Posted on February 2, 2024

White Americans Are Quiet Quitting Our Leading Institutions

Jeremy Carl, American Greatness, January 22, 2024

As the work-from-home trend took off during the COVID-19 pandemic, the term “quiet quitting” entered the contemporary lexicon.


There is debate among scholars as to the extent of the quiet quitting phenomenon, but there is increasing evidence that white Americans are increasingly quiet quitting America’s leading institutions. And the possible implications of that for American society are profound.

This phenomenon is a consequence of the trends I write about in my forthcoming book, The Unprotected Class, about the rise of anti-white racism in American culture and how both formal and informal anti-white discrimination have become a factor in almost every area of American public life.

Little surprise then, that more and more young whites, especially young white men, are looking at the overall environment and saying, “Thanks, but no thanks,” to our leading institutions. Last week, the armed forces announced that the number of white recruits had fallen precipitously over the last five years.

According to a report at, most of the Army’s much-discussed incoming recruiting shortfall is due largely to this dramatic decline. While a bit more than 44,000 white Americans signed up to join the army in 2018, that number cratered to just over 25,000 by 2023—a stunning drop in a short period of time when black and Hispanic recruiting was largely flat. As a result, white recruits went from 56.4% of soldiers in 2018 to 44% in 2023.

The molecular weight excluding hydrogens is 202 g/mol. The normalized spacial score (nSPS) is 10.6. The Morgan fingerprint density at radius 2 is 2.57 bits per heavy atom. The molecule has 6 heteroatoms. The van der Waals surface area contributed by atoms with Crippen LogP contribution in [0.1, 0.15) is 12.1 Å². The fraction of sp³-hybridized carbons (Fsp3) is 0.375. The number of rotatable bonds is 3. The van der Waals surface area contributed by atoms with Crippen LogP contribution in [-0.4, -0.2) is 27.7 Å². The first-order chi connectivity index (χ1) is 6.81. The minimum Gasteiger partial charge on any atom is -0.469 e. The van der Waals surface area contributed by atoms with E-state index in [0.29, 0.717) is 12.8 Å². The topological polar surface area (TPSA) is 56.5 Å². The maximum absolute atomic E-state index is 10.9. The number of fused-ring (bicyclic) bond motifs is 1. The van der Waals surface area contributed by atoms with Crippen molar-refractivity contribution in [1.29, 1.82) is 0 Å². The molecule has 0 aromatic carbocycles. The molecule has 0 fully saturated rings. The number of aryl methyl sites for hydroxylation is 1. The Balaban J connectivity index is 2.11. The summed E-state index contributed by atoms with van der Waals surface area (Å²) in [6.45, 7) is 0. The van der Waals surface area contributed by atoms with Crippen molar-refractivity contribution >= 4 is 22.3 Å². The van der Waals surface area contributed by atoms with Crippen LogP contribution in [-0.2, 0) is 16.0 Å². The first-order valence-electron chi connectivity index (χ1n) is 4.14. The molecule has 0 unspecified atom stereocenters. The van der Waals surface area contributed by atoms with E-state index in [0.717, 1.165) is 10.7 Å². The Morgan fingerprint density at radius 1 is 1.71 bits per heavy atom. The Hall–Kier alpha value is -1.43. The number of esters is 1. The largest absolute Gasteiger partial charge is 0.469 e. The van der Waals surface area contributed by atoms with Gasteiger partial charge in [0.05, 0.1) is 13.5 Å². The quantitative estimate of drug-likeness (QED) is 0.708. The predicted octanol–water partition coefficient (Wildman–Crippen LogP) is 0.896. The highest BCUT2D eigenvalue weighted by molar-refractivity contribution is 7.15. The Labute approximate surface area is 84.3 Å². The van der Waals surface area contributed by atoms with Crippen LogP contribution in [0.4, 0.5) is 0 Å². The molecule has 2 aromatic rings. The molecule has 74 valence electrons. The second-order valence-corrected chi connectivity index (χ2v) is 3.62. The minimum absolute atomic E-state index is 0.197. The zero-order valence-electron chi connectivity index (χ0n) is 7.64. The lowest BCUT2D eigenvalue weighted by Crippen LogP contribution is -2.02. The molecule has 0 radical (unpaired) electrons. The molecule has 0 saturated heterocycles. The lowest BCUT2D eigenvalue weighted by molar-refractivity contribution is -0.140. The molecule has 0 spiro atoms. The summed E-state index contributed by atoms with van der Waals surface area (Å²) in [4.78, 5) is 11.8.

Even military leaders attribute this decline in significant part to the souring of conservative whites, who have traditionally formed the backbone of the military, but are now looking at the woke anti-white military under Joe Biden and opting out. {snip}

A collapse in any demographic’s willingness to serve in the military would be a concern, but a collapse in (disproportionately conservative) whites in the military is more likely to precipitate a readiness crisis. White soldiers are far more likely than non-whites to be the “tip of the spear,” taking on the most dangerous and important combat tasks. In Iraq and Afghanistan, approximately 80% of special forces were white. Despite heavy diversity recruitment efforts in recent years, 84% of Navy SEALs are white. These special forces teams are filled with objective qualifications, performance, and candidate interest. It may be politically incorrect to say, but as a matter of math, in the current environment, a military that is less white is also a military that’s almost certainly less capable.


It’s not just the military. Whites, as a percentage of medical school students, are well below their population numbers. White college enrollment for 18-24 year-olds has dropped from 43% in 2010 to 38% in 2021, the sharpest drop for any major ethnic group (it is now essentially equal with African-Americans, though African-American students are, on average, far less college-ready than whites) Enrollment is down particularly sharply among white men, the group that has historically led America’s institutions, having collapsed from just 41% to 33%—an attendance rate far below Asian-Americans and just a couple of points above African-Americans and Hispanics.

Given that SAT Scores are on, average, much higher for whites than either blacks or Hispanics, it is clear that whites make up a hugely disproportionate number of the students qualified for college but not attending. Discriminated against by race-based preferences in both academia and the workplace, young white men in particular are increasingly dropping out. There has been an almost a continuous drop in white male labor force participation over decades now, a drop sharper than seen in any other ethnic group.